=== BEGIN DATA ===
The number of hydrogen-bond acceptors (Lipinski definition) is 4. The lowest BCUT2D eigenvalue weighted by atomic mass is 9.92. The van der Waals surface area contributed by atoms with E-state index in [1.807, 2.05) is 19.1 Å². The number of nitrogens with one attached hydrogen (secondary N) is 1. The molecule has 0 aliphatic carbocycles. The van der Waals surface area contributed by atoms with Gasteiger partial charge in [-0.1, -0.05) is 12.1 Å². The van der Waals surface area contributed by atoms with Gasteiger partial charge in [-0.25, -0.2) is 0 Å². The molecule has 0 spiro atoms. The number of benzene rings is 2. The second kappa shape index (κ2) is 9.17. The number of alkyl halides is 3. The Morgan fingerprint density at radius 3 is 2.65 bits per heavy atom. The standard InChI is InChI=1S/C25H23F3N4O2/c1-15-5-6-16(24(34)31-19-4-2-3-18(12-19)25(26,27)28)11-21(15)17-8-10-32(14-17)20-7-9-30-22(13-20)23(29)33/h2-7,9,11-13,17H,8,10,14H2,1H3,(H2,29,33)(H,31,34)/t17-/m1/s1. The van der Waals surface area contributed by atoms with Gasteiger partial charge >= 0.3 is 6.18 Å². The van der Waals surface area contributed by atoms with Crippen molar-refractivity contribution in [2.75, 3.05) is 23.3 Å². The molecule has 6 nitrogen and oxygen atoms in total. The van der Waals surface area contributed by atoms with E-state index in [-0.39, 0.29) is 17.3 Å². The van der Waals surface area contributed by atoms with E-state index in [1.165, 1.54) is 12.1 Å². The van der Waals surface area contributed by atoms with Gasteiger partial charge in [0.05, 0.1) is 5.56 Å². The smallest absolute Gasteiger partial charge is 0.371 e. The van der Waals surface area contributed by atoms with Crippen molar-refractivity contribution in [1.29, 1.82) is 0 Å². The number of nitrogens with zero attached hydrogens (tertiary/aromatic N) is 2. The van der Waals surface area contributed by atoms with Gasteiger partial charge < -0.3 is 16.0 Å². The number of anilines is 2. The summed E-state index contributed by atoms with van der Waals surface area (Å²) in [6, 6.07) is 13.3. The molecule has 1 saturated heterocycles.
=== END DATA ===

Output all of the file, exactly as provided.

The number of hydrogen-bond acceptors (Lipinski definition) is 4. The lowest BCUT2D eigenvalue weighted by atomic mass is 9.92. The van der Waals surface area contributed by atoms with E-state index in [1.807, 2.05) is 19.1 Å². The number of nitrogens with one attached hydrogen (secondary N) is 1. The molecule has 0 aliphatic carbocycles. The van der Waals surface area contributed by atoms with Gasteiger partial charge in [-0.1, -0.05) is 12.1 Å². The van der Waals surface area contributed by atoms with Gasteiger partial charge in [-0.25, -0.2) is 0 Å². The molecule has 0 spiro atoms. The number of benzene rings is 2. The second kappa shape index (κ2) is 9.17. The number of alkyl halides is 3. The Morgan fingerprint density at radius 3 is 2.65 bits per heavy atom. The standard InChI is InChI=1S/C25H23F3N4O2/c1-15-5-6-16(24(34)31-19-4-2-3-18(12-19)25(26,27)28)11-21(15)17-8-10-32(14-17)20-7-9-30-22(13-20)23(29)33/h2-7,9,11-13,17H,8,10,14H2,1H3,(H2,29,33)(H,31,34)/t17-/m1/s1. The van der Waals surface area contributed by atoms with Gasteiger partial charge >= 0.3 is 6.18 Å². The van der Waals surface area contributed by atoms with Crippen molar-refractivity contribution in [2.75, 3.05) is 23.3 Å². The molecule has 6 nitrogen and oxygen atoms in total. The van der Waals surface area contributed by atoms with E-state index in [-0.39, 0.29) is 17.3 Å². The van der Waals surface area contributed by atoms with E-state index in [1.165, 1.54) is 12.1 Å². The van der Waals surface area contributed by atoms with Gasteiger partial charge in [0.05, 0.1) is 5.56 Å². The smallest absolute Gasteiger partial charge is 0.371 e. The van der Waals surface area contributed by atoms with Crippen molar-refractivity contribution in [1.29, 1.82) is 0 Å². The number of nitrogens with zero attached hydrogens (tertiary/aromatic N) is 2. The van der Waals surface area contributed by atoms with Gasteiger partial charge < -0.3 is 16.0 Å². The number of anilines is 2. The summed E-state index contributed by atoms with van der Waals surface area (Å²) in [6, 6.07) is 13.3. The molecule has 1 saturated heterocycles.